The system for citizens to file complaints against police "is riddled with problems," according to a report on WNYC.org.
State law protects residents who make complaints over police behavior and allows for complaints to be made anonymously. New Jersey Public Radio and the ACLU found that many local police officers apparently do not know the rules for residents to file complaints, according to the report.
The ACLU called 497 police departments in New Jersey and asked officers questions about filing complaints. More than half the departments answered at least one question incorrectly, according to the report. 51 departments did not get a single question right. A list of departments whose officers answered everything correctly is available online here.
The New Milford Police Department was one of 21 Bergen County departments to earn a "perfect score" for correctly answering the internal affairs questions, according to the ACLU's report.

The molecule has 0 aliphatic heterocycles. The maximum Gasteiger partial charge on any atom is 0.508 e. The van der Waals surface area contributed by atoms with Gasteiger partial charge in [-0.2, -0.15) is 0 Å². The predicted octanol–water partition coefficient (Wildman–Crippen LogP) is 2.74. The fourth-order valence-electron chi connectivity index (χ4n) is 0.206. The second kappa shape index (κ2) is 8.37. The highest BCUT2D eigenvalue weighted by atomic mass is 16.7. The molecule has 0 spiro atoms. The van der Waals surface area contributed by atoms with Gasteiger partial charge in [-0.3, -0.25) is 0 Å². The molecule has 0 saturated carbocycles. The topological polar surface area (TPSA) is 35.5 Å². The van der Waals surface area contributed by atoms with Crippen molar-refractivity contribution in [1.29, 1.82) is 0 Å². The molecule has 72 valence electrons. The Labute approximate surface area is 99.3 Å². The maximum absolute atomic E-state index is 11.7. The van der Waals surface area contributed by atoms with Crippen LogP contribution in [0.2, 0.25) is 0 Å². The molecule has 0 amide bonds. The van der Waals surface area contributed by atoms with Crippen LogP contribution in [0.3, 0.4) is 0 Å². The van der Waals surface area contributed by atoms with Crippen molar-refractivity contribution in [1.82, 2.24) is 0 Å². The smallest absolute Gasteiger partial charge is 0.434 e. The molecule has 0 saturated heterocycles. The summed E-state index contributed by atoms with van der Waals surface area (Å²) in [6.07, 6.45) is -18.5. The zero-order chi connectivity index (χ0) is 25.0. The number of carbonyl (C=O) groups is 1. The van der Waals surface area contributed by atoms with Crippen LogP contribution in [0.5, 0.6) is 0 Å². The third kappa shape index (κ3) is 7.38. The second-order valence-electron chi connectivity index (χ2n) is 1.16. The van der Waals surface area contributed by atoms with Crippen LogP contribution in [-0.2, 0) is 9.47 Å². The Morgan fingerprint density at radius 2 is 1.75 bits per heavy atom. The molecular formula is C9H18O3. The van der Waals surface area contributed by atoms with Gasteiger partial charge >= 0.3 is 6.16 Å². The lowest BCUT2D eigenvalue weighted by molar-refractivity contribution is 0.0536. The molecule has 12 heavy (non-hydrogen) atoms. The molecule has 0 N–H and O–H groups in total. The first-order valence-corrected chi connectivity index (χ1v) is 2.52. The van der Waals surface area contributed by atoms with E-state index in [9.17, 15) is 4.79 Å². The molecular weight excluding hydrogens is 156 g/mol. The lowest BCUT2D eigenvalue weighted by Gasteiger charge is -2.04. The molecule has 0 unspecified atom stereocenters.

Chief of Police Frank Papapietro was extremely pleased that New Milford came in with a perfect score. "Our department works hard to make sure we serve the residents of New Milford well," Papapietro said. "It's nice to have our efforts recognized."
Attorney General Jeffrey Chiesa said his office would begin distributing copies of the rules to police departments around the state, according to the report.
A widget included in the WNYC.org report — and embedded above — allows readers to search for complaint sheets by police department.
These same records are sent to Chiesa's office, but do not give enough information, according to the report. The numbers lack context — such as if numerous incidents involve the same officer — making it hard to notice patterns.
Jon Shane, a professor at John Jay College of Criminal Justice, said that more detailed records are needed to improve practices, according to the report.